- Urinary tract infections (UTIs).
Cage and Habitat
Sugar gliders need a spacious cage to replicate their natural gliding behavior. A suitable cage for a pair should be at least 3 feet high by 2 feet wide, with a bar spacing of no more than ½ inch. The cage should be equipped with safe toys, branches, and an exercise wheel. Regularly rotating toys and rearranging the cage elements can keep the environment stimulating for them.
- Avoid galvanized steel cages as they can rust and cause UTIs in gliders.
- Ensure the wood used in the cage or toys is safe for gliders.
- Use absorbent bedding like CareFresh or nontoxic alternatives. Change the bedding weekly.
Diet and Nutrition
Sugar gliders have specific dietary needs. In the wild, they consume a mix of sap, bird eggs, lizards, and insects. In captivity, their diet should be carefully balanced to prevent malnutrition. Several diet plans, such as TPG, BML, or OHPW, provide guidelines for feeding gliders. It’s essential to follow these plans accurately to ensure they receive the necessary nutrients.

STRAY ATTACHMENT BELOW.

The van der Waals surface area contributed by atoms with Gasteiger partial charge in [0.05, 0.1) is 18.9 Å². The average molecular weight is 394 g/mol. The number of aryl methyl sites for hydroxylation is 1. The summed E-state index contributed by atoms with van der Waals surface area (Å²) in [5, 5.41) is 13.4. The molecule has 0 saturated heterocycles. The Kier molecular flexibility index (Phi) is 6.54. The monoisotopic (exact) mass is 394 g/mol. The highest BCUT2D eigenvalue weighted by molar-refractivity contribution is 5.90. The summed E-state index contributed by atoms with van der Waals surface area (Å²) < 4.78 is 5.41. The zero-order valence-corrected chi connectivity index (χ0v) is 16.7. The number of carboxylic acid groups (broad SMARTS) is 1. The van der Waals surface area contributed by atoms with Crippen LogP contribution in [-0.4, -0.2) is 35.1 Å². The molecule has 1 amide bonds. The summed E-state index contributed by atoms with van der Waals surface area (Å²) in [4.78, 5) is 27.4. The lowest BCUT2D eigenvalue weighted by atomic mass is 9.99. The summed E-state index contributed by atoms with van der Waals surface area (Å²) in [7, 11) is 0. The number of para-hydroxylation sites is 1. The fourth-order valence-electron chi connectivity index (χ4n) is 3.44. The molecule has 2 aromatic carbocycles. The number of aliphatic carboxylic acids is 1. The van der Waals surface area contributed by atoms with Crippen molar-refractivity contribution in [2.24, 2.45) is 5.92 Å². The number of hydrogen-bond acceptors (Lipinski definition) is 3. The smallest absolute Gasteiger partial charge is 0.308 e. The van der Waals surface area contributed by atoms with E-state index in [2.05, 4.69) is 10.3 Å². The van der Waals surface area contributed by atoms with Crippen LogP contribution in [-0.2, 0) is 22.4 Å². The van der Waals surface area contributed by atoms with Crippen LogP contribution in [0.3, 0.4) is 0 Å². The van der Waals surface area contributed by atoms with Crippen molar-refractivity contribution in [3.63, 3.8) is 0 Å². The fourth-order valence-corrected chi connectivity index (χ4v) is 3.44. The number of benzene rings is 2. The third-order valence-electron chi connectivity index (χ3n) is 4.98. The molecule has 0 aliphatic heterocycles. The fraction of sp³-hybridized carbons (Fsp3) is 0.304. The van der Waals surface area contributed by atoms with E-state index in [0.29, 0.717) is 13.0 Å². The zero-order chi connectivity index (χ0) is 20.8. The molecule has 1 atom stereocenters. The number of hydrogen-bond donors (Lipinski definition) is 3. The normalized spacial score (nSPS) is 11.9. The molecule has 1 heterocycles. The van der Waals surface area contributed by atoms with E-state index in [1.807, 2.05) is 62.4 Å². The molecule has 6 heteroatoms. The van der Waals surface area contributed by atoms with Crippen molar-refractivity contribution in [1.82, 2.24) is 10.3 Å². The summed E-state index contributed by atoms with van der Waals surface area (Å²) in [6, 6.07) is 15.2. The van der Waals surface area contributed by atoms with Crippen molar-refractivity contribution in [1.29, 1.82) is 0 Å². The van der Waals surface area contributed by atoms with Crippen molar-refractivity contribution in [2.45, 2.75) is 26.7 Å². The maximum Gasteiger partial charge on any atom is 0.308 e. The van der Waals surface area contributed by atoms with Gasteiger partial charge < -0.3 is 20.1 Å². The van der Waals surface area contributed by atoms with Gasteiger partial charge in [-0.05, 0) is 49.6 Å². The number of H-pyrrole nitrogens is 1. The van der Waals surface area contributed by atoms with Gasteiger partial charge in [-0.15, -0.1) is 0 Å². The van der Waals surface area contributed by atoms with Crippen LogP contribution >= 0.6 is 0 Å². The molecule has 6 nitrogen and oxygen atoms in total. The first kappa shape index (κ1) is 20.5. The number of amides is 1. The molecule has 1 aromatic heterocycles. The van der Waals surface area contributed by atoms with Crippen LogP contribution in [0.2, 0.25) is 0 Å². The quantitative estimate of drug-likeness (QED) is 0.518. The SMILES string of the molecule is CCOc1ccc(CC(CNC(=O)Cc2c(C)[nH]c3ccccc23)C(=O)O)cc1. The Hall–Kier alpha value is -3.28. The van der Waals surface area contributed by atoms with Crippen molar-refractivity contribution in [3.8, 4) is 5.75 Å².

- Avoid feeding them dog or cat food.
- Do not feed garlic, rhubarb, onions, or fresh lima beans.
- Limit fatty snacks like live mealworms.
- Ensure their main diet isn’t just pellets. While they can be an occasional snack, they shouldn’t be a staple.
Interaction and Play
Sugar gliders are curious and playful. They love exploring their surroundings and interacting with their owners. Regular play sessions, using techniques like “tent time” or “tub time,” can provide them with the exercise and stimulation they need. However, always ensure their safety during these sessions. Avoid using harnesses or leashes as they can harm the glider.
Purchasing and Adoption
When considering adding a sugar glider to your family, it’s essential to do thorough research. Opt for reputable breeders or consider adoption. Many sugar gliders end up in rescues because owners underestimate the care they require. Whether you choose to buy or adopt, ensure you’re prepared for a long-term commitment.